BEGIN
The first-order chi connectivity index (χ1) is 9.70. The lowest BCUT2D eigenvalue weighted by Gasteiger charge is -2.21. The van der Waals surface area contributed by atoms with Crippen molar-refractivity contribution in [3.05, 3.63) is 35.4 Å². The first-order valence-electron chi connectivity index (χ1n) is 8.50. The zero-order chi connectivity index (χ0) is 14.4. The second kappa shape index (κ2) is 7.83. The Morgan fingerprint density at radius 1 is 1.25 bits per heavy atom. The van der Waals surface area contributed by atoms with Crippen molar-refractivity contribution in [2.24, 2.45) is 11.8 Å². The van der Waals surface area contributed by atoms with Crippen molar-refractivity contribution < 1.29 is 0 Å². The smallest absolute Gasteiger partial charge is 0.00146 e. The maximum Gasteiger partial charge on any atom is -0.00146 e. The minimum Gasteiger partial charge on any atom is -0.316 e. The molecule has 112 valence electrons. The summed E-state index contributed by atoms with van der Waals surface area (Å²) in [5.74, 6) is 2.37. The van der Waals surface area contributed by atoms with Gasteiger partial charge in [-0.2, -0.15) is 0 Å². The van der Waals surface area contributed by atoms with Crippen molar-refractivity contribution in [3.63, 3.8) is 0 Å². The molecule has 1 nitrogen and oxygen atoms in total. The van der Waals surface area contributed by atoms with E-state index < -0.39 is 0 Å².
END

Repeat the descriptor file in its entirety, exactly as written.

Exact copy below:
The first-order chi connectivity index (χ1) is 9.70. The lowest BCUT2D eigenvalue weighted by Gasteiger charge is -2.21. The van der Waals surface area contributed by atoms with Crippen molar-refractivity contribution in [3.05, 3.63) is 35.4 Å². The first-order valence-electron chi connectivity index (χ1n) is 8.50. The zero-order chi connectivity index (χ0) is 14.4. The second kappa shape index (κ2) is 7.83. The Morgan fingerprint density at radius 1 is 1.25 bits per heavy atom. The van der Waals surface area contributed by atoms with Crippen molar-refractivity contribution in [2.24, 2.45) is 11.8 Å². The van der Waals surface area contributed by atoms with Crippen molar-refractivity contribution < 1.29 is 0 Å². The smallest absolute Gasteiger partial charge is 0.00146 e. The maximum Gasteiger partial charge on any atom is -0.00146 e. The minimum Gasteiger partial charge on any atom is -0.316 e. The molecule has 112 valence electrons. The summed E-state index contributed by atoms with van der Waals surface area (Å²) in [5.74, 6) is 2.37. The van der Waals surface area contributed by atoms with Gasteiger partial charge in [-0.2, -0.15) is 0 Å². The van der Waals surface area contributed by atoms with Crippen molar-refractivity contribution in [3.63, 3.8) is 0 Å². The molecule has 1 nitrogen and oxygen atoms in total. The van der Waals surface area contributed by atoms with E-state index < -0.39 is 0 Å².